Footage has gone viral this week – and be warned, it’s not very pleasant – of baby goats being slaughtered on a farm.
They are killed because they are male, and therefore of no use to the dairy farm, which produces goats milk.
The footage is particularly disturbing because the person handling the baby animals seems so careless; he simply shoots them and discards them in a pile, as if they’re little more than garbage.
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The whole scene is a torturous reminder that our food chain is a grisly one.
This is something many Australians are finding increasingly difficult to reconcile…
We’re a nation of animal lovers, after all. We’ll spend thousands of dollars to add a mixed-breed mutt to our homes, and then provide said fur-kid with the very best veterinary care money can buy.
We dote, we love, we shower our pets with affection.
Then we sit down at night to eat a juicy steak, or knock back three milky coffees per day, and we try not to think about what was involved in bringing that animal produce to the table.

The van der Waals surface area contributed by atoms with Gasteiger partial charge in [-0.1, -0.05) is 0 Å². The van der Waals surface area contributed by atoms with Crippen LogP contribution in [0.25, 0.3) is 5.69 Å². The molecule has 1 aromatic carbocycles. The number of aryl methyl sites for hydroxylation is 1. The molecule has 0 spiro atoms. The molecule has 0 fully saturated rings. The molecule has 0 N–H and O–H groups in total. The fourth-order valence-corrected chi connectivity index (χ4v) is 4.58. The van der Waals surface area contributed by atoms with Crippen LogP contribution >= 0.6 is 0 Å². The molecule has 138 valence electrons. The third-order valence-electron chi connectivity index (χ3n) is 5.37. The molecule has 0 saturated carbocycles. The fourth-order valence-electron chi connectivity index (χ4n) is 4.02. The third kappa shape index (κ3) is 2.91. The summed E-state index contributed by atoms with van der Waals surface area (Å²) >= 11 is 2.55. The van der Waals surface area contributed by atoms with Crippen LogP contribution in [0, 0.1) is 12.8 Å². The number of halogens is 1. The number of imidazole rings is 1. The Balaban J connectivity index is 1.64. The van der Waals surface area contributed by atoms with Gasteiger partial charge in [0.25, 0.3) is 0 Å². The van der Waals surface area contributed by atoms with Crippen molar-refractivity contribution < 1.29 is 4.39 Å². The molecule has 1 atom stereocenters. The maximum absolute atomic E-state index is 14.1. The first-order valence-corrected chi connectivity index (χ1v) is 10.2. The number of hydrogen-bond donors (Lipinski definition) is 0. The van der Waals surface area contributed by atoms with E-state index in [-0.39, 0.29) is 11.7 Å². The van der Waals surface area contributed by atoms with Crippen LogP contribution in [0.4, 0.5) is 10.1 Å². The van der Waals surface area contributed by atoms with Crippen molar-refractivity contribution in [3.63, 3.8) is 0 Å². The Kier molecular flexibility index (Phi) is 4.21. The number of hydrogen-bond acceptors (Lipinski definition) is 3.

The flip side to this coin is that we want to support our dairy farmers. They’re hard-working and resilient and have weathered so many storms – both literally and figuratively – and the Australian public wants to be right to them.
Footage like this serves to muddy the waters somewhat.
Animals rights charity Aussie Farms, which aims to “end commercialised animal exploitation” in Australia, says greater transparency is needed.
“This confronting footage is yet another example of an industry with zero transparency or laws to properly govern it,” says director of Aussie Farms, Chris Delforce.
“Everything shown in this footage is completely legal under our current legislation. Victoria’s farm animal welfare laws are inadequate, with codes of practice that are only voluntary to abide by.”
He adds, “Consumers are being deceived by the animal agriculture industry. They deserve to know the truth and we will continue to expose it. We won’t stop until the cruelty does.”
Where do you stand on the dairy industry; do you think this is a case of a few bad eggs tarnishing the whole industry? Or is more transparency and regulation required?